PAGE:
inability to suffer fools or be fake.
"I never compare my
characters to me. Not really. I gotta figure out an answer to these
acting questions. I guess like her, I can say the wrong thing. " says
Lawrence. "I'm a big believer in accepting yourself the way you are and
not really worrying about it. I felt like I admired Tiffany more than I
compared myself to her. You can dislike her. David gives you a choice.
He's not a manipulative filmmaker at all."
Russell auditioned Lawrence over Skype, a first for him. He'd seen her in Winter's Bone
and was impressed by her physicality and her on-screen maturity. And
for their virtual confab, she'd put on heavy makeup and done her hair as
Tiffany would. Russell, who's directed Christian Bale and George
Clooney, was smitten.
"There was something about her that was
very alive and very comfortable and she had a confidence that the
character has in the film. We all wondered if she was too young, but
she's someone who seems much wiser and older than she is. There's
something you get from her eyes and her presence that's remarkable and
soulful," says the director.
Off-screen, says Russell, she's
equally captivating. "She's a good egg. She's a lot of fun and she
enjoys her life. She's not neurotic. She's not anguished about stuff.
She makes it feel easy and look easy. She likes people. She likes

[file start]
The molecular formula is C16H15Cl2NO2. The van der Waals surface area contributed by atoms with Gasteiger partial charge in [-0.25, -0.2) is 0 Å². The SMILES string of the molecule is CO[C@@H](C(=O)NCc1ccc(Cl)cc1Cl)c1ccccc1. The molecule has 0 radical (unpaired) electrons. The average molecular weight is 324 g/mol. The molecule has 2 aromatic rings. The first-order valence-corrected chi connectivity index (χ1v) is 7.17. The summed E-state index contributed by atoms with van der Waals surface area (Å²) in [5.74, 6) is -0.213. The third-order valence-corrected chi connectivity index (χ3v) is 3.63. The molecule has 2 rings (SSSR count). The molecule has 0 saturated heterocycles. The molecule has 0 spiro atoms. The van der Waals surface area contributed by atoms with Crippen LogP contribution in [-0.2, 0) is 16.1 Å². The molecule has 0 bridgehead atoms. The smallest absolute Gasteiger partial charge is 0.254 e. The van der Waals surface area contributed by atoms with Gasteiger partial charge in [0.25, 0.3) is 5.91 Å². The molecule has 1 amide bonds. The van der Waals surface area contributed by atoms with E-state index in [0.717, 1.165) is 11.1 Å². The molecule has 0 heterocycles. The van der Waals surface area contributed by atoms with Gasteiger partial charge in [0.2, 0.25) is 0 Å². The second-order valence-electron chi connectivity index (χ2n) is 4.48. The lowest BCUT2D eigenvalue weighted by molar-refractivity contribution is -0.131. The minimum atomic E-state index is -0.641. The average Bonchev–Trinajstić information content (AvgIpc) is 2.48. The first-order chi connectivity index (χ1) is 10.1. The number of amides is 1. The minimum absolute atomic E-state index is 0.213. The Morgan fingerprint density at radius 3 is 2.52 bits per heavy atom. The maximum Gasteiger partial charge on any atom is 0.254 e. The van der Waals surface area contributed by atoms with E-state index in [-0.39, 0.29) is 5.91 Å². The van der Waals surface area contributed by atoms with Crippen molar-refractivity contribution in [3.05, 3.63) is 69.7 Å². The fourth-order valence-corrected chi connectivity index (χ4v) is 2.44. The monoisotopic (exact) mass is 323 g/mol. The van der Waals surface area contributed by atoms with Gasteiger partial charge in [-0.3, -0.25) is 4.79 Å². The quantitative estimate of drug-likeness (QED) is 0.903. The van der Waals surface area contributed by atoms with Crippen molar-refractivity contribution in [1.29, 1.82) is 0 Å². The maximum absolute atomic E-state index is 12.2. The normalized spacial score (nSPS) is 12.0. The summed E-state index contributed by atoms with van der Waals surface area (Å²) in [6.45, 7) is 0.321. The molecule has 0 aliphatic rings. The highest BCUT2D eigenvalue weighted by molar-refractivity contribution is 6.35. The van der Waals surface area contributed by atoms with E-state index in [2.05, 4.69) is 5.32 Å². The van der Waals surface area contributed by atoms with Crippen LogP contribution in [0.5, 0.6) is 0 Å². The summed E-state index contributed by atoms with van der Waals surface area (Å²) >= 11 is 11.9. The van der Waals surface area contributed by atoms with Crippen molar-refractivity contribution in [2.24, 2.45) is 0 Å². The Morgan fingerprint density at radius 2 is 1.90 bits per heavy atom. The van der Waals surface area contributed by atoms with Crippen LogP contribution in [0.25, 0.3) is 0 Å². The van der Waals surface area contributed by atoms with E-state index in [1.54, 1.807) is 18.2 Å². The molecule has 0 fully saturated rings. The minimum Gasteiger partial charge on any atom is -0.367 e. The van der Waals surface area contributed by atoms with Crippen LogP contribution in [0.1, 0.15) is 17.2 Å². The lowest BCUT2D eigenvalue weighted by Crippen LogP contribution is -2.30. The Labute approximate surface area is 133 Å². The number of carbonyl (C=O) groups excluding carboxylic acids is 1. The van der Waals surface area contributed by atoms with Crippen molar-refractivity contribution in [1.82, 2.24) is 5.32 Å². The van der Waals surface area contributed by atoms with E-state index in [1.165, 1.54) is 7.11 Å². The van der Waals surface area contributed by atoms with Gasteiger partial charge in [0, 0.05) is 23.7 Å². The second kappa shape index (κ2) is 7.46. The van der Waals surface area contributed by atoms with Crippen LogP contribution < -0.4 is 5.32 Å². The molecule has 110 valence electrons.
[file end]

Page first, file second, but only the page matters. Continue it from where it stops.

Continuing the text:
living. She likes food," says Russell, who says that between takes,
Lawrence would joke around and chat with the crew. "And then, you think,
'Is she paying attention?' And the cameras go on and she knocks it out
of the park."
Even during the dance scenes, which Lawrence is the
first to tell you were brutal for her. She says she's the opposite of a
gazelle: uncoordinated and gawky.
To illustrate her point,
Lawrence sits up, stiffly starts swaying her hips and snapping her
fingers. "I look like a dad at prom. I have no control over my limbs,"
she says, adding that two-stepping with Cooper did help them bond. "The
best way to get to know each other is to learn how to dance. We had
hours and hours sweating and touching. It sounds like a weird thing to
say, but when you can be physical and sweaty, by the time you start
shooting you know someone."
Perhaps the highest compliment Cooper
could pay Lawrence is this: "She doesn't seem like an actor. She's not
narcissistic and it's not all about her. Even in the midst of promoting a
movie, she's the same wherever she is, which is awesome. She makes you
happy no matter what. She spreads happiness wherever she is. She's got
her priorities. She gets it and knows what's important. You meet her
parents and you know why right away. She keeps her family close to her."
Her Hunger Games
co-star Woody Harrelson calls Lawrence, simply, "a hell of a gal. I
think it has to do with the way a person was raised. She was raised
well. Her folks are really cool. A lot of times when people lose their
head when they get famous, it's because they're insecure. She's not
insecure. You'd think arrogance comes from thinking too much of
themselves. But it comes from thinking too little. She doesn't need to